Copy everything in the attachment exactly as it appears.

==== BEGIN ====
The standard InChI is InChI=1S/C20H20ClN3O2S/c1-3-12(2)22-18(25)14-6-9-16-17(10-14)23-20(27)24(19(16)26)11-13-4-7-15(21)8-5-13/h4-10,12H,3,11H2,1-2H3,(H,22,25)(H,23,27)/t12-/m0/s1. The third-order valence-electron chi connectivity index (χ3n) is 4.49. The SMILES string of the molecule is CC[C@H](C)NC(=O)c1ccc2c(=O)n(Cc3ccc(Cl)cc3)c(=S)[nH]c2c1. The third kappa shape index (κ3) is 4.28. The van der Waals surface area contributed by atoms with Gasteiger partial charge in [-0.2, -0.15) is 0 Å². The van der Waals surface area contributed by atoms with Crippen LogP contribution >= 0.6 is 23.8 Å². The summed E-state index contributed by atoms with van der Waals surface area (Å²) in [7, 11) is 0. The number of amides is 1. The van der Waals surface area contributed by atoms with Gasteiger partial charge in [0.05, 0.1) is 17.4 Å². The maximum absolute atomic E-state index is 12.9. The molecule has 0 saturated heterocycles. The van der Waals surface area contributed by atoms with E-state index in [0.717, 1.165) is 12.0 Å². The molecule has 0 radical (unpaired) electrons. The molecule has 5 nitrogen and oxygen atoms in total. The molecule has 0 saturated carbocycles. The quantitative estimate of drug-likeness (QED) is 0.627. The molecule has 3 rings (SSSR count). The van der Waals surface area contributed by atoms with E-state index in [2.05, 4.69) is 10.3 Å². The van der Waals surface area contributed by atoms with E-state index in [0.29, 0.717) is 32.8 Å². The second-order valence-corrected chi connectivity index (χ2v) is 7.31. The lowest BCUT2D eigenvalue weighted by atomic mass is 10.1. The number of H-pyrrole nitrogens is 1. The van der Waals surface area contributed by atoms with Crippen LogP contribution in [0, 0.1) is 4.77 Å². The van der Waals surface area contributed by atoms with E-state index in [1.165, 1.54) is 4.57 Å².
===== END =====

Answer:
The standard InChI is InChI=1S/C20H20ClN3O2S/c1-3-12(2)22-18(25)14-6-9-16-17(10-14)23-20(27)24(19(16)26)11-13-4-7-15(21)8-5-13/h4-10,12H,3,11H2,1-2H3,(H,22,25)(H,23,27)/t12-/m0/s1. The third-order valence-electron chi connectivity index (χ3n) is 4.49. The SMILES string of the molecule is CC[C@H](C)NC(=O)c1ccc2c(=O)n(Cc3ccc(Cl)cc3)c(=S)[nH]c2c1. The third kappa shape index (κ3) is 4.28. The van der Waals surface area contributed by atoms with Gasteiger partial charge in [-0.2, -0.15) is 0 Å². The van der Waals surface area contributed by atoms with Crippen LogP contribution >= 0.6 is 23.8 Å². The summed E-state index contributed by atoms with van der Waals surface area (Å²) in [7, 11) is 0. The number of amides is 1. The van der Waals surface area contributed by atoms with Gasteiger partial charge in [0.05, 0.1) is 17.4 Å². The maximum absolute atomic E-state index is 12.9. The molecule has 0 saturated heterocycles. The van der Waals surface area contributed by atoms with E-state index in [0.717, 1.165) is 12.0 Å². The molecule has 0 radical (unpaired) electrons. The molecule has 5 nitrogen and oxygen atoms in total. The molecule has 0 saturated carbocycles. The quantitative estimate of drug-likeness (QED) is 0.627. The molecule has 3 rings (SSSR count). The van der Waals surface area contributed by atoms with E-state index in [2.05, 4.69) is 10.3 Å². The van der Waals surface area contributed by atoms with E-state index in [0.29, 0.717) is 32.8 Å². The second-order valence-corrected chi connectivity index (χ2v) is 7.31. The lowest BCUT2D eigenvalue weighted by atomic mass is 10.1. The number of H-pyrrole nitrogens is 1. The van der Waals surface area contributed by atoms with Crippen LogP contribution in [0, 0.1) is 4.77 Å². The van der Waals surface area contributed by atoms with E-state index in [1.165, 1.54) is 4.57 Å².